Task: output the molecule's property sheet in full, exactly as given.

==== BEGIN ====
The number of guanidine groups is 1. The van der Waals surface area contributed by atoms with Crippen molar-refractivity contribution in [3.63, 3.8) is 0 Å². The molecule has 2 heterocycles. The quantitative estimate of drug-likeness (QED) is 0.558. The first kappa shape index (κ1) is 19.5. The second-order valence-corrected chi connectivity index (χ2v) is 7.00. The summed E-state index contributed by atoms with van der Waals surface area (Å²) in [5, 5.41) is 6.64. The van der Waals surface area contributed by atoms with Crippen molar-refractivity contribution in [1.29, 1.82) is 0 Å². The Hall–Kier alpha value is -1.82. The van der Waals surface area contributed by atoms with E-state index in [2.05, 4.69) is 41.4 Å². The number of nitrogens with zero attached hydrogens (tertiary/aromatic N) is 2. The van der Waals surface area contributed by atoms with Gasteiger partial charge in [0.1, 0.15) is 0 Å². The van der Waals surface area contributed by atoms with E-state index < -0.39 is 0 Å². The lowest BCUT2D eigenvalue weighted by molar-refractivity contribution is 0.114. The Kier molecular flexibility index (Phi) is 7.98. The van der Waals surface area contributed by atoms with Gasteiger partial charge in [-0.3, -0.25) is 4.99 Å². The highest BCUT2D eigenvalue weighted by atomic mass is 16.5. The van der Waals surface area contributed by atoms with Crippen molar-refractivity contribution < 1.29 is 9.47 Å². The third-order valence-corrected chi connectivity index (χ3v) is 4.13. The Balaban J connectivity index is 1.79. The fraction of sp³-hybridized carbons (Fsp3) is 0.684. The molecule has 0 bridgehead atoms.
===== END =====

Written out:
The number of guanidine groups is 1. The van der Waals surface area contributed by atoms with Crippen molar-refractivity contribution in [3.63, 3.8) is 0 Å². The molecule has 2 heterocycles. The quantitative estimate of drug-likeness (QED) is 0.558. The first kappa shape index (κ1) is 19.5. The second-order valence-corrected chi connectivity index (χ2v) is 7.00. The summed E-state index contributed by atoms with van der Waals surface area (Å²) in [5, 5.41) is 6.64. The van der Waals surface area contributed by atoms with Crippen molar-refractivity contribution in [1.29, 1.82) is 0 Å². The Hall–Kier alpha value is -1.82. The van der Waals surface area contributed by atoms with E-state index in [2.05, 4.69) is 41.4 Å². The number of nitrogens with zero attached hydrogens (tertiary/aromatic N) is 2. The van der Waals surface area contributed by atoms with Gasteiger partial charge in [0.1, 0.15) is 0 Å². The van der Waals surface area contributed by atoms with E-state index < -0.39 is 0 Å². The lowest BCUT2D eigenvalue weighted by molar-refractivity contribution is 0.114. The Kier molecular flexibility index (Phi) is 7.98. The van der Waals surface area contributed by atoms with Gasteiger partial charge in [-0.3, -0.25) is 4.99 Å². The highest BCUT2D eigenvalue weighted by atomic mass is 16.5. The van der Waals surface area contributed by atoms with Crippen molar-refractivity contribution < 1.29 is 9.47 Å². The third-order valence-corrected chi connectivity index (χ3v) is 4.13. The Balaban J connectivity index is 1.79. The fraction of sp³-hybridized carbons (Fsp3) is 0.684. The molecule has 0 bridgehead atoms.